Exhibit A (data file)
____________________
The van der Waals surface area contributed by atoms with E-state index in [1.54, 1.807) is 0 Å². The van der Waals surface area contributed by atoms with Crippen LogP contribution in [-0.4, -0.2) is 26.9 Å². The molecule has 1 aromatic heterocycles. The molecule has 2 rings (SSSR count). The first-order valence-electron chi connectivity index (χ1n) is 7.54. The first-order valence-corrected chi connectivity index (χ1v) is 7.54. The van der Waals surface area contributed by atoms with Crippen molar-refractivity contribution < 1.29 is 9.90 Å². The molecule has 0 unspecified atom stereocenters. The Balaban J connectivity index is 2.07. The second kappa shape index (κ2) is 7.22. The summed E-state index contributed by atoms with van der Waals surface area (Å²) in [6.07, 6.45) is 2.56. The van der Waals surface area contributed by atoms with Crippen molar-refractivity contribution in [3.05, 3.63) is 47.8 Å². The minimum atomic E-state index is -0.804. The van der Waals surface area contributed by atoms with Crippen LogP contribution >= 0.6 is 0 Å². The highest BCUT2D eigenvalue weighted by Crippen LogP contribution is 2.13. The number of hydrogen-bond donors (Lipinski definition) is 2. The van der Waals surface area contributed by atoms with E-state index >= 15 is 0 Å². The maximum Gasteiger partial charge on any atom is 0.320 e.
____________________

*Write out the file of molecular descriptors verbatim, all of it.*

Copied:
The van der Waals surface area contributed by atoms with E-state index in [1.54, 1.807) is 0 Å². The van der Waals surface area contributed by atoms with Crippen LogP contribution in [-0.4, -0.2) is 26.9 Å². The molecule has 1 aromatic heterocycles. The molecule has 2 rings (SSSR count). The first-order valence-electron chi connectivity index (χ1n) is 7.54. The first-order valence-corrected chi connectivity index (χ1v) is 7.54. The van der Waals surface area contributed by atoms with Crippen molar-refractivity contribution < 1.29 is 9.90 Å². The molecule has 0 unspecified atom stereocenters. The Balaban J connectivity index is 2.07. The second kappa shape index (κ2) is 7.22. The summed E-state index contributed by atoms with van der Waals surface area (Å²) in [6.07, 6.45) is 2.56. The van der Waals surface area contributed by atoms with Crippen molar-refractivity contribution in [3.05, 3.63) is 47.8 Å². The minimum atomic E-state index is -0.804. The van der Waals surface area contributed by atoms with Crippen LogP contribution >= 0.6 is 0 Å². The highest BCUT2D eigenvalue weighted by Crippen LogP contribution is 2.13. The number of hydrogen-bond donors (Lipinski definition) is 2. The van der Waals surface area contributed by atoms with E-state index >= 15 is 0 Å². The maximum Gasteiger partial charge on any atom is 0.320 e.